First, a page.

First Student, a leading operator of electric school buses in North America, and Providence Public Schools have deployed the first electric school buses in the City of Providence, R.I. The four buses are also the company’s first electric vehicles in that state.
The zero-emission electric school buses will serve hundreds of students and families in the Providence School District (PPSD) and replace four diesel buses in the district’s fleet. First Student and Providence Public Schools made the announcement at an event in Providence featuring U.S Senators Jack Reed and Sheldon Whitehouse, U.S Representatives Seth Magaziner and Gabe Amon, Providence Mayor Brett Smiley, Rhode Island Department of Elementary and Secondary Education Commissioner Angélica Infante-Green and Providence Public School District Superintendent Dr. Javier Montañez.
“These four new, electric school buses are an investment in the future,” says Reed. “By replacing aging diesel buses, we’re putting a down payment on cleaner air, lower carbon emissions and reduced noise pollution for kids and the community. I look forward to helping more local school districts and communities throughout the state update their school bus fleets with clean, electric buses.”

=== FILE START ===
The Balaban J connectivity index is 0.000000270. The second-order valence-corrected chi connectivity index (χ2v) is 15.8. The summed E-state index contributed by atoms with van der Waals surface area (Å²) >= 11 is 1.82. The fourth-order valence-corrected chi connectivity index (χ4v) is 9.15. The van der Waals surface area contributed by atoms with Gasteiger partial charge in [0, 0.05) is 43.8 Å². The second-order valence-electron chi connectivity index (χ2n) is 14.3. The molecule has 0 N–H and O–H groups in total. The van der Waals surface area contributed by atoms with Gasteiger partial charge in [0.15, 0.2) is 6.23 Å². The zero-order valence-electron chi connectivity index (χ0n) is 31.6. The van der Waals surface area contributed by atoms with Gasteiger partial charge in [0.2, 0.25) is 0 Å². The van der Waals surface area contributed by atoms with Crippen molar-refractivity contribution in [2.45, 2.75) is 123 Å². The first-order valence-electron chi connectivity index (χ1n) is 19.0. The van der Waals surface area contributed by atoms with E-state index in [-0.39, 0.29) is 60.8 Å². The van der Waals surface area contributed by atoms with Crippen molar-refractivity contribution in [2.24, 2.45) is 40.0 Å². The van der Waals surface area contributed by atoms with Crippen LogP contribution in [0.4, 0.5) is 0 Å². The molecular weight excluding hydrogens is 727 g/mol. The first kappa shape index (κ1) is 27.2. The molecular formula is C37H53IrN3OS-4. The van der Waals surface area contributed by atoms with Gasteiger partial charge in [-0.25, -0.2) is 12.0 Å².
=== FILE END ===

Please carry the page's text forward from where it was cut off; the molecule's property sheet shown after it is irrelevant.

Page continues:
“Replacing old diesel school buses in Providence with state-of-the-art electric ones is a clear win for our kids, our environment, and the public health,” adds Whitehouse, a senior member of the Senate Environment and Public Works Committee. “Our historic American Rescue Plan helped get Rhode Islanders back on their feet after the pandemic, making smart investments in the Ocean State’s future. There is much more to come on electrifying the nation’s fleet of school buses as part of our Bipartisan Infrastructure Law.”
Funding of $1.2 million for the buses comes from the American Rescue Plan’s Electric School Bus Rebates program. Administered by the U.S. Environmental Protection Agency (EPA), the program is designed to help school districts replace existing diesel school buses with zero-emission buses. A grant from Rhode Island Energy helped fund the bus chargers and charging infrastructure.
“This is another investment Providence is making in combating climate change and improving air quality throughout our city,” says Smiley. “By providing our students with clean, emission-free transportation to school we are prioritizing the health and well-being of our students and taking a significant step forward in building a greener, more sustainable community.”
First Student has committed to transitioning 30,000 of its diesel buses to electric by 2035 to improve the health and well-being of even more students and communities. The company currently operates more than 300 electric buses that cover more than 2 million miles of service.